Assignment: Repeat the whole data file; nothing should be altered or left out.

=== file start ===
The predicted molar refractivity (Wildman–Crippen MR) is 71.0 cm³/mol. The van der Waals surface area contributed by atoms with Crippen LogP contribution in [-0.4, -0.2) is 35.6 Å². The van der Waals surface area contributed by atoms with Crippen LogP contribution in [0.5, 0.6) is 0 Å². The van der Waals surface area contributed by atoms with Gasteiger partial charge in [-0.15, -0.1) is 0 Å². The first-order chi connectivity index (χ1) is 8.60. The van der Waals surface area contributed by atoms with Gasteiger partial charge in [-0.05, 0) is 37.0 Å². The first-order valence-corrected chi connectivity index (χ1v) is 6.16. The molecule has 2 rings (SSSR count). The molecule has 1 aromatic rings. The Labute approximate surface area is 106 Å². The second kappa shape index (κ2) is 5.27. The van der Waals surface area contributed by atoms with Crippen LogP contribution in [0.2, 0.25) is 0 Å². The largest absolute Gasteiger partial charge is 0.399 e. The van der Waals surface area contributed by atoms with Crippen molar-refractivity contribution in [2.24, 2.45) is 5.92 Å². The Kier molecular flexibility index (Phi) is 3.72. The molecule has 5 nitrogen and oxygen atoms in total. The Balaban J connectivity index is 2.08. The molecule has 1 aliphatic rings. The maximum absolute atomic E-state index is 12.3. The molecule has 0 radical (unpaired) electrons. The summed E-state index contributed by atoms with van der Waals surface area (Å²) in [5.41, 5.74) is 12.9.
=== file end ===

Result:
The predicted molar refractivity (Wildman–Crippen MR) is 71.0 cm³/mol. The van der Waals surface area contributed by atoms with Crippen LogP contribution in [-0.4, -0.2) is 35.6 Å². The van der Waals surface area contributed by atoms with Crippen LogP contribution in [0.5, 0.6) is 0 Å². The van der Waals surface area contributed by atoms with Gasteiger partial charge in [-0.15, -0.1) is 0 Å². The first-order chi connectivity index (χ1) is 8.60. The van der Waals surface area contributed by atoms with Gasteiger partial charge in [-0.05, 0) is 37.0 Å². The first-order valence-corrected chi connectivity index (χ1v) is 6.16. The molecule has 2 rings (SSSR count). The molecule has 1 aromatic rings. The Labute approximate surface area is 106 Å². The second kappa shape index (κ2) is 5.27. The van der Waals surface area contributed by atoms with Crippen LogP contribution in [0.2, 0.25) is 0 Å². The largest absolute Gasteiger partial charge is 0.399 e. The van der Waals surface area contributed by atoms with Crippen molar-refractivity contribution in [2.24, 2.45) is 5.92 Å². The Kier molecular flexibility index (Phi) is 3.72. The molecule has 5 nitrogen and oxygen atoms in total. The Balaban J connectivity index is 2.08. The molecule has 1 aliphatic rings. The maximum absolute atomic E-state index is 12.3. The molecule has 0 radical (unpaired) electrons. The summed E-state index contributed by atoms with van der Waals surface area (Å²) in [5.41, 5.74) is 12.9.